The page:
Legal soundness comes to open source distribution
Carol A. Kunze
ckunze at ix.netcom.com
Fri Aug 2 15:37:57 UTC 2002
Russell Nelson wrote:
> The time is coming when you won't be able to distribute software
> unless you have presented the license to the user and their assent is
> necessary to access the software. Even free software. Our industry
> is maturing and we need to be more legally careful and rigorous.
I think its early to state that free software needs a license to which the
Here is the theoretical difference between proprietary and traditional (GPL,
BSD) free software. With the former the user agrees to a license and does
not get title to the copy of the program. Without agreeing to the license
(and the use restrictions in it), the user has no legal right to use the
copy of the software that they possess but do not own.. Basically, its a
license transaction where the user has no ownership in the copy of the
software they possess.
With free software, the user gets title to a copy of the software, which
gives them the right to use it without a license. Basically, its a sale.
The GPL then grants the owner of the copy additional permissions. These
permissions are not intended to create contractual obligations on either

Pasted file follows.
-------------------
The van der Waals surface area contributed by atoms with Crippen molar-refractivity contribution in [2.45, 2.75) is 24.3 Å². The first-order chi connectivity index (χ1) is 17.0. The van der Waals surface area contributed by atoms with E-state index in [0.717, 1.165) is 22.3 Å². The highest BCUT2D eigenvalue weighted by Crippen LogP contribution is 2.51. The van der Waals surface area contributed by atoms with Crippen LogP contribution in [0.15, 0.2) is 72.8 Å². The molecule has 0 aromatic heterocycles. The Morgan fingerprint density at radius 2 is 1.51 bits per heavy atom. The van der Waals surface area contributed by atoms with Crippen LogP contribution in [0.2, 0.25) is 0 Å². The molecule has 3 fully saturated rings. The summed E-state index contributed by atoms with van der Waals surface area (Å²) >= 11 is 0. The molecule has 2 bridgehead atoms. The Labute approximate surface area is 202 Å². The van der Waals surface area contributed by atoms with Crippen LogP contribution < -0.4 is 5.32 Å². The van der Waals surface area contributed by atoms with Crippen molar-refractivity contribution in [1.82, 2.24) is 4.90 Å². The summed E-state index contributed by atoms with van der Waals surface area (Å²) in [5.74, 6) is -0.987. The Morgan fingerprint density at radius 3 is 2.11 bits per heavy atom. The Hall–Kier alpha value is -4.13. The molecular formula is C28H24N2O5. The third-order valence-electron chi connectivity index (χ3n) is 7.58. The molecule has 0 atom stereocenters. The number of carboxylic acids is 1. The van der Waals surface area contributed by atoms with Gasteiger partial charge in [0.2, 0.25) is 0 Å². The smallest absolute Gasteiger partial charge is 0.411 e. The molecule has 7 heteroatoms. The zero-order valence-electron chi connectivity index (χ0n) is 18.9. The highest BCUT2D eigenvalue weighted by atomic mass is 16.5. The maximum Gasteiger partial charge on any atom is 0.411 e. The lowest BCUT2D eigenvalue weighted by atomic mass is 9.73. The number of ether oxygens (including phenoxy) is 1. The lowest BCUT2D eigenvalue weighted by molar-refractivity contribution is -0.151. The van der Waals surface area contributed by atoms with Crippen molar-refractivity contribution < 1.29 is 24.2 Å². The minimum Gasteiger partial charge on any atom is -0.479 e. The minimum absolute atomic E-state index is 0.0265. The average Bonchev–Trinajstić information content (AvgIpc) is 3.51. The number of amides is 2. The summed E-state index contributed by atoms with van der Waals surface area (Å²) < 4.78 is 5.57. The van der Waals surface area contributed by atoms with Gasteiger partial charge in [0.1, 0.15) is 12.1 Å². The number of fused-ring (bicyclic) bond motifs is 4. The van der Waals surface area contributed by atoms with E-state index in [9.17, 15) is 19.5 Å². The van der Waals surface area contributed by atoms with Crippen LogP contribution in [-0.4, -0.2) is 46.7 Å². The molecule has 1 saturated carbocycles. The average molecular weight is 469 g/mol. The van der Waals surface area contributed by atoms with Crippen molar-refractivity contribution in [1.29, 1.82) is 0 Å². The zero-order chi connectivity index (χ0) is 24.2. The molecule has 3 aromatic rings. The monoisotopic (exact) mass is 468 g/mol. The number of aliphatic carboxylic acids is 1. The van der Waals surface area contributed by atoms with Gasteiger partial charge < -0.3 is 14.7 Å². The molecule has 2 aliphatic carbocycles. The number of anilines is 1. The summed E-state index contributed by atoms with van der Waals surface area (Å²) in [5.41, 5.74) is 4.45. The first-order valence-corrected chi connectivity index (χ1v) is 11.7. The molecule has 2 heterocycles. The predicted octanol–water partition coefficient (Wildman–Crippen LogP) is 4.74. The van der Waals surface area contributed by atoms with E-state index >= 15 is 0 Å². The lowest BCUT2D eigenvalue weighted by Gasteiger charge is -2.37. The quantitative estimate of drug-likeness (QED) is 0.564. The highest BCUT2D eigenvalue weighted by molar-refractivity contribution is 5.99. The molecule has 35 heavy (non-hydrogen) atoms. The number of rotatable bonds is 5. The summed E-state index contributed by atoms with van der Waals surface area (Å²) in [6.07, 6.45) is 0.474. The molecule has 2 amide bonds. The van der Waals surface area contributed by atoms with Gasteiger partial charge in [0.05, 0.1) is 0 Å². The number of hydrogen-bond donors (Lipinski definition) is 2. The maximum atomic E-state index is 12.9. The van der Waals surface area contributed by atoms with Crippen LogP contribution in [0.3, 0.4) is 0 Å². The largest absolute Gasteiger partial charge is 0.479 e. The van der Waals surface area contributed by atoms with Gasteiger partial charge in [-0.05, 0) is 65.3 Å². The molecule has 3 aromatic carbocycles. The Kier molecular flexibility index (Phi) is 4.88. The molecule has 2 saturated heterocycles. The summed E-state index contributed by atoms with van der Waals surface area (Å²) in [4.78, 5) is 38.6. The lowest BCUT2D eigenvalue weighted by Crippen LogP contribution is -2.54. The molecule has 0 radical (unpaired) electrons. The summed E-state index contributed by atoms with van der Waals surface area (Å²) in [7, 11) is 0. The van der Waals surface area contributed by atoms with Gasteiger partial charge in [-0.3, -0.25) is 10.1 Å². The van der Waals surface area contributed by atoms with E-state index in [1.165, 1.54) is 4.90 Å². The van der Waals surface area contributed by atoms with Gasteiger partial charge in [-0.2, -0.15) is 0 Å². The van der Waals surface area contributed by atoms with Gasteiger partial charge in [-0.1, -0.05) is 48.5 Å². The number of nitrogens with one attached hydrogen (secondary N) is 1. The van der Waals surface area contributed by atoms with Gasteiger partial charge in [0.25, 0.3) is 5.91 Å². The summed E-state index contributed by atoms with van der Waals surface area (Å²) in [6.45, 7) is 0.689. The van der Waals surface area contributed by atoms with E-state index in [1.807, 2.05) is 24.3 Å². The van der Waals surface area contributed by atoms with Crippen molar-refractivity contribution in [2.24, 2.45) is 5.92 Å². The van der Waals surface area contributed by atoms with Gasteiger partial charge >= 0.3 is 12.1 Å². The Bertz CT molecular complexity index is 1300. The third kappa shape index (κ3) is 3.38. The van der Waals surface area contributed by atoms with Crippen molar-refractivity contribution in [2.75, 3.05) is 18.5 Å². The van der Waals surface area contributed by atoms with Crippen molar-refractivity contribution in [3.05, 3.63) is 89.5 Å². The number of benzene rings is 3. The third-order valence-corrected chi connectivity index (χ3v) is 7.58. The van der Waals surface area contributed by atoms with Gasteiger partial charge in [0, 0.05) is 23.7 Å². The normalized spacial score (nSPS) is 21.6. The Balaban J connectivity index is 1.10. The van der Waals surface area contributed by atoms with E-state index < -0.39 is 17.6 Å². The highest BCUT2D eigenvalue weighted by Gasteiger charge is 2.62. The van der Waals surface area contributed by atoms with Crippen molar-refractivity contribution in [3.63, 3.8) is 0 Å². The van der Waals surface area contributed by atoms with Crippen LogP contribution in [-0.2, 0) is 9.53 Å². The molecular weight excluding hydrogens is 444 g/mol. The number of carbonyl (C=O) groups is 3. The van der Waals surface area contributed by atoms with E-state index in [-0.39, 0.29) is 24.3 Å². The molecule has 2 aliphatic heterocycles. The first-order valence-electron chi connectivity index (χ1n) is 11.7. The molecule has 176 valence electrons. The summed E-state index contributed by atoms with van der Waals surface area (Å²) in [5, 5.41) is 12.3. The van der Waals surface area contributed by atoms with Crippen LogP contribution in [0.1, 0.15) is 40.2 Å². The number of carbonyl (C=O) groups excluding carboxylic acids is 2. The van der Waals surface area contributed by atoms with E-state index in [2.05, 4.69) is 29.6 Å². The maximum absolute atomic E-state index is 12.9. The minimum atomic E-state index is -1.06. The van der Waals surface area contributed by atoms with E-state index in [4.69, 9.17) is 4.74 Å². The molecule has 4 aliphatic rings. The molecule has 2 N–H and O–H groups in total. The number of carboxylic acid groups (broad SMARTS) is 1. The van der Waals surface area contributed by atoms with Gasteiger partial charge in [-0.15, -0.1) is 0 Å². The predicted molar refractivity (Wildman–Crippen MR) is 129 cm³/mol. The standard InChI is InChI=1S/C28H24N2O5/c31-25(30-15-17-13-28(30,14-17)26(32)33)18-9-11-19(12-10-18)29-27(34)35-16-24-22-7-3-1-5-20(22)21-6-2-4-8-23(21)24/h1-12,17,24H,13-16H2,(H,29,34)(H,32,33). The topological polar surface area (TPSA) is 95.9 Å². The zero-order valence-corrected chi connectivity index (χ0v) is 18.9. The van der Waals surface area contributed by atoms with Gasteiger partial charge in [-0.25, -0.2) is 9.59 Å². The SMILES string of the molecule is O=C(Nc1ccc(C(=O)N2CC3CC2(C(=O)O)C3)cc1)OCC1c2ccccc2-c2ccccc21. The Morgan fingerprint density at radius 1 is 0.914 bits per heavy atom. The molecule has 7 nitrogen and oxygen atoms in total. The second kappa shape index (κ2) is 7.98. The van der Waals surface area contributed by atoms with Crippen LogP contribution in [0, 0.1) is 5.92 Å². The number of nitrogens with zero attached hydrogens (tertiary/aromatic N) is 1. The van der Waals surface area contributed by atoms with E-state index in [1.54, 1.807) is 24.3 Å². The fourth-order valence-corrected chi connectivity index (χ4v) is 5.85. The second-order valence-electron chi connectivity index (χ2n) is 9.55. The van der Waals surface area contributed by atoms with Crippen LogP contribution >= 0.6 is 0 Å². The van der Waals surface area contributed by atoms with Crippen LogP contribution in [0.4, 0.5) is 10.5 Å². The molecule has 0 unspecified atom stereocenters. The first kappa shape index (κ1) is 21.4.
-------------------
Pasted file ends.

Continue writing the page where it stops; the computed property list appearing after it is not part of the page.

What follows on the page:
party. However, they do give the user who exercises rights of the
copyright owner in accordance with the permission, an estoppel defense
against copyright infringement. Which is all the user needs.
I think for open source and free software purposes, the non-contractual
permission notice is far superior. However, it is a problem that the
nature of the GPL (as a non-contractual permission notice) is not really
clear. Most lawyers think it is supposed to be an agreement. It would help
to be more upfront about it.
> The question here is whether we should amend the Open Source
> Definition so that it is clear whether click-wrap licenses are
> allowable or not. We could go either way, but we want to hear from
> you first. Your opinions solicited, and engaged!
OSI has already blessed licenses which are intended to be agreements or
contracts (see IBM license), so I'm confused about what the point is
here. And why OSI definition would have to change. Am I missing
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